Ferrari on Saturday unveiled the latest addition to its growing collection of Icona cars.
The new addition is the Ferrari Daytona SP3, which was unveiled at the 2021 Ferrari Finali Mondiali gathering held at Italy's Mugello Circuit.
The mid-engine, V-12-powered targa (with removable hard-top) features a modern design inspired by Ferrari's sport prototype endurance racers of the 1960s, specifically the trio that took home first (330 P3/4), second (330 P4 ) and third (412 P) places in the 1967 24 Hours of Daytona, the race that lends its name to the new supercar.
Ferrari launched the Icona series in 2018 with the 812-based Monza SP1 and Monza SP2 cars. The series targets collectors looking to purchase a low-volume model with styling inspired by past classics, which seems to be popular with today's wealthy. The cars are developed by the same Special Projects team responsible for Ferrari's one-off cars, hence the SP initials in the names.
Ferrari plans to build 599 examples of the Daytona SP3, or 100 more than the Monza duo, with prices starting at 2 million euros (approximately $2.25 million). Don't be surprised if all build slots are already gone. Limited-edition Ferraris tend to rise in value over time, making them popular as investments. And current owners of the Monza cars were given the first right of refusal for the Daytona SP3.
Instead of aluminum like the rest of Ferrari's lineup, the Daytona SP3 features a bespoke carbon-fiber tub using aeronautical grade composites with T800 and T1000 strength ratings, with carbon fiber also used for the body. Tougher Kevlar was also used in areas most subject to impact. To further save weight, as well as help lower the center of gravity, several major components, such as the seat structure, were integrated into the tub.
Power comes from a tuned version of the 6.5-liter V-12 found in the 812 Competizione A. Peak power is 828 hp at 9,250 rpm and peak torque is 514 lb-ft at 7,250 rpm, which is the highest output of any engine fitted to a Ferrari road car to date. Here, too, weight-saving measures were implemented like the use of titanium instead of steel for the connecting rods. The crankshaft was also made lighter.
The intake system features a new manifold and plenum, which are smaller to reduce the overall length of the tracts and as a result help to deliver more power at high revs. Variable geometry inlet tracts also make it possible to optimize the torque curve depending on the driving situation, according to Ferrari. There's also sliding finger followers for the control of the valves. According to Ferrari, this design reduces weight and allows for higher performance valve profiles.
The engine is mated to a 7-speed dual-clutch transmission and sends drive to the rear wheels only. Ferrari said the transmission has been made quicker than in other models, thanks to specific tuning. The wheels measure 20 inches up front and 21 in the rear, and are wrapped in a bespoke Pirelli P Zero Corsa tire designed to aid stability in low grip situations. The tires measure 265/30 up front and 345/30 at the rear.
Ferrari claims a dry weight of 3,273 pounds for the car, and should any owner actually drive one in anger, they can expect 0-62 mph acceleration in 2.85 seconds and 0-124 mph acceleration in 7.4 seconds. Top speed is in excess of 211 mph.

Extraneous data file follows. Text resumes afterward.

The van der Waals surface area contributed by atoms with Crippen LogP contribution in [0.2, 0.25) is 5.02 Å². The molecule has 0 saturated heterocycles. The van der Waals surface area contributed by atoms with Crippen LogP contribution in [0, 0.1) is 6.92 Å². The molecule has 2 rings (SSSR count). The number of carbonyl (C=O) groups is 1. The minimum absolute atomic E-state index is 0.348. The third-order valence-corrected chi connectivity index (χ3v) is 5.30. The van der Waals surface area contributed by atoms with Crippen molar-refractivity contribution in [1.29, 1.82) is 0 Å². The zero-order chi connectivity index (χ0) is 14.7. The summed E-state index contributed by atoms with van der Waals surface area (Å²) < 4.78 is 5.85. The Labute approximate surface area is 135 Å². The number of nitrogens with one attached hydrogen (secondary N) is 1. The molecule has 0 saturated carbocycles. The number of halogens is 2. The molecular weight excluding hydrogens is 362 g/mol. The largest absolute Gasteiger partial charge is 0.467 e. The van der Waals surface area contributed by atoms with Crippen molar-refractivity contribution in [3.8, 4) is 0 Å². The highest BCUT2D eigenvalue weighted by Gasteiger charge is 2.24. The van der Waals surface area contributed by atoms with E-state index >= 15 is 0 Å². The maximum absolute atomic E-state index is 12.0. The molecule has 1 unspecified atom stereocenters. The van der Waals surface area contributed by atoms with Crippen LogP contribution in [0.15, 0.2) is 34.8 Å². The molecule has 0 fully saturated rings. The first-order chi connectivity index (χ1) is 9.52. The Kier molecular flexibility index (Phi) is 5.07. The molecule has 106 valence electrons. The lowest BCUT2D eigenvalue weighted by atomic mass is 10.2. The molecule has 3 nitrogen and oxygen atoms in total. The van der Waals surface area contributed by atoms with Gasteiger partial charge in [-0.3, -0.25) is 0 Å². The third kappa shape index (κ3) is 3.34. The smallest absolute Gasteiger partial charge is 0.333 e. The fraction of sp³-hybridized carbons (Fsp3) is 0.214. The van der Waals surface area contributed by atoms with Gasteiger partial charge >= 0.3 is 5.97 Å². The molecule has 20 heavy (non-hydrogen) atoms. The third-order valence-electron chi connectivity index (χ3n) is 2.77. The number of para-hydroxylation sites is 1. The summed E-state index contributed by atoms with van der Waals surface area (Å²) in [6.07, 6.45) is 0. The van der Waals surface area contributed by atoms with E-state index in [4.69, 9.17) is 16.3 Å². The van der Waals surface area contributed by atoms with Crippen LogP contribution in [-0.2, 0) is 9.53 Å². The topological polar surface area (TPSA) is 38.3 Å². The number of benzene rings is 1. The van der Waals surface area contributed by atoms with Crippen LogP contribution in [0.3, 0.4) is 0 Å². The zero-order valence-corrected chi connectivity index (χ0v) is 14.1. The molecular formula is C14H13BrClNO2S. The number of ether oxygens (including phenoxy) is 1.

The styling is impressive given the aerodynamic performance that needed to be extracted, as it is still easy to spot design traits shared with some of Ferrari's classic sport prototypes, like the fender mounted side mirrors, curvaceous body, and wide, wedge-like tail. Access to the cabin is via butterfly doors, and these lead to a pinched middle that then expands to form powerful rear wings that wrap the rear wheels and give the car a real muscular and dynamic look.
And there's no missing the horizontal blades at the rear. These were added to help reduce the volume of the rear while adding a futuristic touch, together with a nod to some Ferrari's of the past, namely the Testarossa. Another classic Ferrari nod are the headlights, which feature a cover that slides open—essentially a modern take on pop-up headlights.
The interior is a new design for Ferrari. Behind a wraparound windshield that gives the effect of a jet fighter's cockpit, you'll find an almost minimalist dash dominated by a 16-inch curved display. The gear changer features Ferrari's gated shifter-style design, and numerous controls on the steering wheel means roughly 80% of the Daytona SP3’s functions can be controlled without the driver taking his or her hands off the wheel.
As mentioned earlier, the car is a targa. There's a removable top, with complex aerodynamics used to keep things calm in the cabin during open-air driving. For instance, a nolder is integrated into the top of the windscreen to direct air flow over above the cabin. The middle of the rear roll bar also dips to follow the shape of the rear buttresses and engine cover to also minimize wake that can be deflected back into the cabin. Finally, there are air passages behind the headrests to help channel air coming from the sides into the cabin.
Note, the Daytona SP3 isn't the first Ferrari whose styling was inspired by Ferrari's sport prototypes of the 1960s. There's also James Glickenhaus' one-off Ferrari P4/5 by Pininfarina, whose design was mostly inspired by the 330 P4.